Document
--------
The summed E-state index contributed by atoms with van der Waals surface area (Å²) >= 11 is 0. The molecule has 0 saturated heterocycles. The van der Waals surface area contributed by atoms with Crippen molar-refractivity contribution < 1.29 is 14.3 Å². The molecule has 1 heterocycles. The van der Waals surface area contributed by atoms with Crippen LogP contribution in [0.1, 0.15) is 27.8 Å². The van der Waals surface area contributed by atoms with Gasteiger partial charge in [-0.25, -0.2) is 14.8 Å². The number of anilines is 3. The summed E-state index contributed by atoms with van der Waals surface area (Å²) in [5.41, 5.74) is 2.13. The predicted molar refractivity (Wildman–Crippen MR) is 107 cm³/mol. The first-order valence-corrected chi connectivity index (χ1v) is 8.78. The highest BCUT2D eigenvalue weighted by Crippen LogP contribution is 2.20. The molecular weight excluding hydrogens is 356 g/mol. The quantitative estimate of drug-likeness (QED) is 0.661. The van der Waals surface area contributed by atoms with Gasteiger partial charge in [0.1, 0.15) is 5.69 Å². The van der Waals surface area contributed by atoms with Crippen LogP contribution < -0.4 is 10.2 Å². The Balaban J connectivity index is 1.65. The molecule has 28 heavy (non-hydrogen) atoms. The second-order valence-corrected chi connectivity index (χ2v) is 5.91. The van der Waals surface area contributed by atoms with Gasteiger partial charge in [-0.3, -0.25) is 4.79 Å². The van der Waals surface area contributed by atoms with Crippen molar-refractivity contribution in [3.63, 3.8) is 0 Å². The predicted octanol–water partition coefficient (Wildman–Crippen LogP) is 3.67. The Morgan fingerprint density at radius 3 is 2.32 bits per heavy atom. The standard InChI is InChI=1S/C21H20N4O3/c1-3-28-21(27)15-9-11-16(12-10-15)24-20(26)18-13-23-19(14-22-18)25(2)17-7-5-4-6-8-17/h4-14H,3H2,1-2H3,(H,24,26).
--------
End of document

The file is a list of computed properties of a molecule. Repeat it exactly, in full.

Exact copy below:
The summed E-state index contributed by atoms with van der Waals surface area (Å²) >= 11 is 0. The molecule has 0 saturated heterocycles. The van der Waals surface area contributed by atoms with Crippen molar-refractivity contribution < 1.29 is 14.3 Å². The molecule has 1 heterocycles. The van der Waals surface area contributed by atoms with Crippen LogP contribution in [0.1, 0.15) is 27.8 Å². The van der Waals surface area contributed by atoms with Gasteiger partial charge in [-0.25, -0.2) is 14.8 Å². The number of anilines is 3. The summed E-state index contributed by atoms with van der Waals surface area (Å²) in [5.41, 5.74) is 2.13. The predicted molar refractivity (Wildman–Crippen MR) is 107 cm³/mol. The first-order valence-corrected chi connectivity index (χ1v) is 8.78. The highest BCUT2D eigenvalue weighted by Crippen LogP contribution is 2.20. The molecular weight excluding hydrogens is 356 g/mol. The quantitative estimate of drug-likeness (QED) is 0.661. The van der Waals surface area contributed by atoms with Gasteiger partial charge in [0.1, 0.15) is 5.69 Å². The van der Waals surface area contributed by atoms with Crippen LogP contribution < -0.4 is 10.2 Å². The Balaban J connectivity index is 1.65. The molecule has 28 heavy (non-hydrogen) atoms. The second-order valence-corrected chi connectivity index (χ2v) is 5.91. The van der Waals surface area contributed by atoms with Gasteiger partial charge in [-0.3, -0.25) is 4.79 Å². The van der Waals surface area contributed by atoms with Crippen molar-refractivity contribution in [3.63, 3.8) is 0 Å². The predicted octanol–water partition coefficient (Wildman–Crippen LogP) is 3.67. The Morgan fingerprint density at radius 3 is 2.32 bits per heavy atom. The standard InChI is InChI=1S/C21H20N4O3/c1-3-28-21(27)15-9-11-16(12-10-15)24-20(26)18-13-23-19(14-22-18)25(2)17-7-5-4-6-8-17/h4-14H,3H2,1-2H3,(H,24,26).